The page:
This post is also available in: Svenska
Facts and advice about whooping cough. Written by pediatricians, for parents. Standing next to a small baby with severe whooping cough (pertussis) is among the most painful things I have ever experienced. The baby has such horrible coughing attacks that they often end up turning bluish gray and losing their breath, sometimes even consciousness. A baby with severe air deprivation and anxiety is among the most heartbreaking things you can see, believe me. And no one can help them through their coughing attacks.
As a pediatrician, you do what you can, and often have to help the child start breathing again after the coughing attack. But sometimes it does not help. Two infants died of whooping cough in 2014, and one child died in 2015. I also know that many babies with whooping cough have repeatedly presented at the pediatric emergency room and been sent home without sampling, without anyone thinking about the disease, because they did not have the coughing attack in the emergency room.
Symptoms of whooping cough in infants
The first symptom of the disease in an infant may be apnea, a pause in breathing. If your child has a pause in their breathing, you may gently shake or agitate the child. Generally the child will then start breathing again. If not, give mouth-to-mouth resusitation and call emergency services (112 for Europe, 911 in USA). You must go to the pediatric emergency room if you notice a pause in breathing, and make sure that the child is tested for whooping cough.
If someone in the family has been coughing for a long time, the child should probably have antibiotic treatment as if it were whooping cough, before the test result are confirmed.
The infection continues as a common cold with a runny nose and coughing for a few days. But unlike a common cold, the cough does not go away. It gets worse and worse.
The coughing attacks become severe and when the child inhales, they make a loud beep sound. It is a high-pitched intake of breath that sounds like a “whoop” as the child is losing their breath.
Symptoms of whooping cough in older children and adults
In older children and adults, pertussis infection looks much more like a common, tenacious cold. The coughing sounds typical for infants, are not usually heard. The disease is also not dangerous for older children and adults.
If you are close to an infant and have a difficult cough – test yourself! I know that there are many who have been denied the tests by medical doctors. I get so angry every time.
All infants who may have been infected, should have antibiotics
Antibiotics help against whooping cough if they are taken at the very beginning of the infection, before the coughing starts. The antibiotics are most effective if they are taken before you get the symptoms. There is a special antibiotic called Ery-Max (erythromycin) that children receive. Ordinary penicillin does not help. Unfortunately though, Ery-Max can cause a lot of gastrointestinal side effects. But a screaming baby with a stomach ache for ten days is so much better than a baby with whooping cough.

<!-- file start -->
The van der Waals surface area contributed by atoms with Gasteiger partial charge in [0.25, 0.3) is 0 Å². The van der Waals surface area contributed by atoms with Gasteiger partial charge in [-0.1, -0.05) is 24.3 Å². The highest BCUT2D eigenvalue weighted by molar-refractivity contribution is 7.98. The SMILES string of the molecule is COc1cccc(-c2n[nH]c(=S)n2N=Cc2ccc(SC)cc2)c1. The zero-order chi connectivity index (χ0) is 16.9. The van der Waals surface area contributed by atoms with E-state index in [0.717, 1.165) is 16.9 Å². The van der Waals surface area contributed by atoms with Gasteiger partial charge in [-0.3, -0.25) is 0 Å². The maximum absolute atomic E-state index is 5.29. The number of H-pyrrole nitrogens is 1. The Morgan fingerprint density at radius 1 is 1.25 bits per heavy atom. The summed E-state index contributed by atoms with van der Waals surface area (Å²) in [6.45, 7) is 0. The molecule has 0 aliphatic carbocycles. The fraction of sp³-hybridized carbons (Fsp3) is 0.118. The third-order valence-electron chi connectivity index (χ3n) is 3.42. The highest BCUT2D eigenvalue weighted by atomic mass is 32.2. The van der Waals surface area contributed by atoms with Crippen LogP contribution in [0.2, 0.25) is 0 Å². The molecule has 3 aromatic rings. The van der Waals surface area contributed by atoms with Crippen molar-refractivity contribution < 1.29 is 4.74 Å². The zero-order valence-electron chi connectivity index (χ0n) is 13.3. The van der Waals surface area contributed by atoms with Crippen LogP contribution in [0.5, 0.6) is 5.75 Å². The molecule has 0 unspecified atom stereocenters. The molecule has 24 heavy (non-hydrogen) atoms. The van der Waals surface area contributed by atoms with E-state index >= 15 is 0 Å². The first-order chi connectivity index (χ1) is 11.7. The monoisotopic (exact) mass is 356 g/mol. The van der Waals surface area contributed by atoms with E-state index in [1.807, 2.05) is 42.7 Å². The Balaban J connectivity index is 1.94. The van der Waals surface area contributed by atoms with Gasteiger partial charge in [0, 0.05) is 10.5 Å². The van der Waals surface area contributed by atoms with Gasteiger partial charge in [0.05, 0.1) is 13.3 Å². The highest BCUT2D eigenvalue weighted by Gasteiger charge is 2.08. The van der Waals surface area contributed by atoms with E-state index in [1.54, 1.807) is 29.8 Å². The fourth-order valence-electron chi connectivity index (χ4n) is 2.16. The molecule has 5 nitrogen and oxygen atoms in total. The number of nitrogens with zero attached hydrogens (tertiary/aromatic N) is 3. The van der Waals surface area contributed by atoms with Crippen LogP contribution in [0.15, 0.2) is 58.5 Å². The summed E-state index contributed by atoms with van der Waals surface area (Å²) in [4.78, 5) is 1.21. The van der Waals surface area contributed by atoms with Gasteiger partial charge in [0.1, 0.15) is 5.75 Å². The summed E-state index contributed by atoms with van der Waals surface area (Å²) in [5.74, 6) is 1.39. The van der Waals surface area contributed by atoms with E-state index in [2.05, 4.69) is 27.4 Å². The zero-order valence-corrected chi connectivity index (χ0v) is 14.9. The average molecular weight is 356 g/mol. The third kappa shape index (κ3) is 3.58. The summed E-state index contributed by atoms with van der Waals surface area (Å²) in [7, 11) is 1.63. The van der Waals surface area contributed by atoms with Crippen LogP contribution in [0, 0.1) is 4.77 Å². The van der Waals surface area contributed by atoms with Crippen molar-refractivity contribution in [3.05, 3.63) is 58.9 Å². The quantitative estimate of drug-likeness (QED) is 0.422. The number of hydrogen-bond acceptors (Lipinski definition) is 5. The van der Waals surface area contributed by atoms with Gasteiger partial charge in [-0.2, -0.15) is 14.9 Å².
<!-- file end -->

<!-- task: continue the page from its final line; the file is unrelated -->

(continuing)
Vaccine against whooping cough
Whooping cough (pertussis) vaccine is included in the general vaccination program. It is a truly life-saving vaccine. Babies who have received a dose of the vaccine can certainly get the disease, but they will survive.
Many adults lack the protection against whooping cough and can infect infants
Children receive booster whooping cough vaccines at 5 and 15 years of age. But after that there are no extra doses. This means that very many adults are unprotected against the disease.
In addition, there was a period in the 1980s when people did not vaccinate against whooping cough in Sweden due to suspicions that the old pertussis vaccine (so-called whole cell vaccine) had given severe side effects in some infants.
The vaccine that children receive in Sweden now (acellular whooping cough vaccine) has no serious side effects, but is also not 100% effective.
Therefore, the number of cases of whooping cough in Sweden is increasing, and the risk of infants becoming infected is increasing.
Wooping cough (pertussis) vaccine for pregnant women protects infants against whooping cough
The UK recently had an even worse pertussis epidemic than we are currently experiencing in Sweden. There, 14 babies died in 2012 and 13 babies in 2013 to 2016 caused by whooping cough. In 2017, no child in the UK died of whooping cough after introducing the whooping cough vaccination to pregnant women.
Whooping cough vaccine for pregnant women protects them in two ways. One, the mother forms antibodies that are transmitted via the placenta to the newborn baby. And two, the mother herself receives protection and does not risk becoming ill and infecting the newborn.
In Sweden, general vaccination of pregnant women against whooping cough was not recommended, as it was not considered cost-effective considering how rare the infection was. In addition, there were suspicions that the child’s own vaccination protection at 3 months, could be affected by the vaccination during the mother’s pregnancy. However, thankfully from 2022, the public health authority issued a statement that now recommends pregnant women to take the whooping cough vaccination from week 16.
Breastfeeding does not provide any protection against whooping cough.
Whooping cough is a deadly disease for infants. It can be prevented in infants when vaccinating pregnant women, by vaccinating for infants from the age of two months, and by antibiotic treatment for infants exposed to the infection. Test infants and their family members for suspected whooping cough.